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Contact anxiety

Overturned chairs and empty tables at a closed Brixens Restaurant and Bar in Downtown Albuquerque on May 5. As New Mexico restaurants prepare for a potential reopening of in-person dining rooms, the state has issued a requirement that they collect names and contact information of customers to help contact tracing efforts. Adolphe Pierre-Louis/Journal.

Copyright © 2020 Albuquerque Journal

A mandate that New Mexico restaurateurs log and store customers’ contact information is raising concerns as the industry gears up to potentially reopen in-person dining rooms in early June.

The rule, which state officials said relates to the need for COVID-19 contact tracing efforts, was one of many requirements and recommended practices announced by the state government late last week as more sectors of New Mexico’s economy start to reopen. Restaurants will be required to “retain a daily log for at least four weeks including the date, name and phone number or email address of all customers and employees who enter the establishment.”

George Gundrey, owner of Tomasita’s and the Atrisco Cafe & Bar, said he is happy to implement a system that collects information from customers on a voluntary basis, but expressed concern about making it mandatory.

“There’s going to be some customers who are very offended by this,” he said.

Jean Bernstein, owner and CEO of Flying Star Cafe, agreed, saying the requirement will be difficult to enforce, and has the potential to put employees in dangerous situations if customers become combative.

“It could end up becoming a difficult scene,” Bernstein said.

Bernstein said the mandate singles out restaurants unfairly, noting that retailers and offices were not required to comply with gathering customer contact information, though it appears on the list of “best practices” for all employers.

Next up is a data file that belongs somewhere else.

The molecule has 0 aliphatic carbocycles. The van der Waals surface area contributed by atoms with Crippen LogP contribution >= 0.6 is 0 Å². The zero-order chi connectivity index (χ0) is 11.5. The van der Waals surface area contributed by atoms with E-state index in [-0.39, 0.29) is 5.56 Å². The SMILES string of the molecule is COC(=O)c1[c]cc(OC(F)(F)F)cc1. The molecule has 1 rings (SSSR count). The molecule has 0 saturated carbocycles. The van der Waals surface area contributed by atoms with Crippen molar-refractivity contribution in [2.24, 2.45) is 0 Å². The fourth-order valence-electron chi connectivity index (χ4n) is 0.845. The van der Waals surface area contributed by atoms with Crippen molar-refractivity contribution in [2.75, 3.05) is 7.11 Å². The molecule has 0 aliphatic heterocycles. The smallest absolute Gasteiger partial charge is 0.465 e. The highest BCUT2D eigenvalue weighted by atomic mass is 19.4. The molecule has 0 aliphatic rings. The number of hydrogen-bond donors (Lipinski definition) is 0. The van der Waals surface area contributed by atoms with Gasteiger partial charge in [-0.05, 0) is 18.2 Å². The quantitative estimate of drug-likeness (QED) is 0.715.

“I just wonder why Walmart doesn’t have to do it,” Bernstein said.

At a Wednesday news conference, Gov. Michelle Lujan Grisham said restaurants, along with gyms, salons and movie theaters, could be allowed to open with limited capacity on June 1, provided the state remains on track to meet a series of criteria related to containing the spread of the virus. The state’s current public health order runs through May 31.

However, the Governor’s Office left open the possibility that requirements for restaurants may continue to evolve.

Nora Meyers Sackett, press secretary for the Governor’s Office, wrote in an email that the New Mexico Economic Recovery Council is still consulting with businesses from around the state on how to safely enter the next phase of reopening.

“Contact tracing will be a critical element of living in a COVID-positive world, but the policy continues to be reviewed in advance of the next public health order and could be amended,” she wrote.

Carol Wight, CEO of the New Mexico Restaurant Association, said she’s optimistic the governor will make the requirement voluntary. She pointed to a similar issue in Washington, where Gov. Jay Inslee made a similar measure voluntary for restaurants after originally listing it as a requirement. Wight said giving restaurants the option to let customers choose whether to give their information might make the requirement more palatable.

“I think most restaurants would do it on a voluntary basis,” she said.

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